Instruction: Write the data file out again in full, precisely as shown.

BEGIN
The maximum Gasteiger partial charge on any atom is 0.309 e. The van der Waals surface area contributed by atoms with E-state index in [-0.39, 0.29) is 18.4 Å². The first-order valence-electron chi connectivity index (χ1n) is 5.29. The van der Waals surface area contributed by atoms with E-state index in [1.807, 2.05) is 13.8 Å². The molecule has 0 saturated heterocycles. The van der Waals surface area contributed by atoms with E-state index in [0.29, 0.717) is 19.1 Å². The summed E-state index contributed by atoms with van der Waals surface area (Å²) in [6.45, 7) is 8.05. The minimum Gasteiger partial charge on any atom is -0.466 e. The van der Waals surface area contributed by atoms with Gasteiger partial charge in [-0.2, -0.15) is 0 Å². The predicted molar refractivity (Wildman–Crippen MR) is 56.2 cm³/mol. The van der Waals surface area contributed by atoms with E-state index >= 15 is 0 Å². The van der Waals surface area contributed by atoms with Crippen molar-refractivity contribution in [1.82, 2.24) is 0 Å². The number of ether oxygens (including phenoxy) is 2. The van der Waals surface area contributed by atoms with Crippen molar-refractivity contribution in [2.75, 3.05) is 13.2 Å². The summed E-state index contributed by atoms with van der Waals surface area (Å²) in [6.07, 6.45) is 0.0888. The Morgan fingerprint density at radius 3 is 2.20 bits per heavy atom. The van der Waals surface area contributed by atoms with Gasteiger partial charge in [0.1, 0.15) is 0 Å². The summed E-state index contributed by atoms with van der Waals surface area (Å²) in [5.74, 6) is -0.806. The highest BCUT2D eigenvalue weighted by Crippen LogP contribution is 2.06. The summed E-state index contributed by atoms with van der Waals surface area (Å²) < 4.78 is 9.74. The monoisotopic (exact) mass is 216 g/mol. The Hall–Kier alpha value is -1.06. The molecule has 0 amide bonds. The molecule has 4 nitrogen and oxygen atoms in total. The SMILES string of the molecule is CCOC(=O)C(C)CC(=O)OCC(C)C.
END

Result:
The maximum Gasteiger partial charge on any atom is 0.309 e. The van der Waals surface area contributed by atoms with E-state index in [-0.39, 0.29) is 18.4 Å². The first-order valence-electron chi connectivity index (χ1n) is 5.29. The van der Waals surface area contributed by atoms with E-state index in [1.807, 2.05) is 13.8 Å². The molecule has 0 saturated heterocycles. The van der Waals surface area contributed by atoms with E-state index in [0.29, 0.717) is 19.1 Å². The summed E-state index contributed by atoms with van der Waals surface area (Å²) in [6.45, 7) is 8.05. The minimum Gasteiger partial charge on any atom is -0.466 e. The van der Waals surface area contributed by atoms with Gasteiger partial charge in [-0.2, -0.15) is 0 Å². The predicted molar refractivity (Wildman–Crippen MR) is 56.2 cm³/mol. The van der Waals surface area contributed by atoms with E-state index >= 15 is 0 Å². The van der Waals surface area contributed by atoms with Crippen molar-refractivity contribution in [1.82, 2.24) is 0 Å². The number of ether oxygens (including phenoxy) is 2. The van der Waals surface area contributed by atoms with Crippen molar-refractivity contribution in [2.75, 3.05) is 13.2 Å². The summed E-state index contributed by atoms with van der Waals surface area (Å²) in [6.07, 6.45) is 0.0888. The Morgan fingerprint density at radius 3 is 2.20 bits per heavy atom. The van der Waals surface area contributed by atoms with Gasteiger partial charge in [0.1, 0.15) is 0 Å². The summed E-state index contributed by atoms with van der Waals surface area (Å²) in [5.74, 6) is -0.806. The highest BCUT2D eigenvalue weighted by Crippen LogP contribution is 2.06. The summed E-state index contributed by atoms with van der Waals surface area (Å²) < 4.78 is 9.74. The monoisotopic (exact) mass is 216 g/mol. The Hall–Kier alpha value is -1.06. The molecule has 0 amide bonds. The molecule has 4 nitrogen and oxygen atoms in total. The SMILES string of the molecule is CCOC(=O)C(C)CC(=O)OCC(C)C.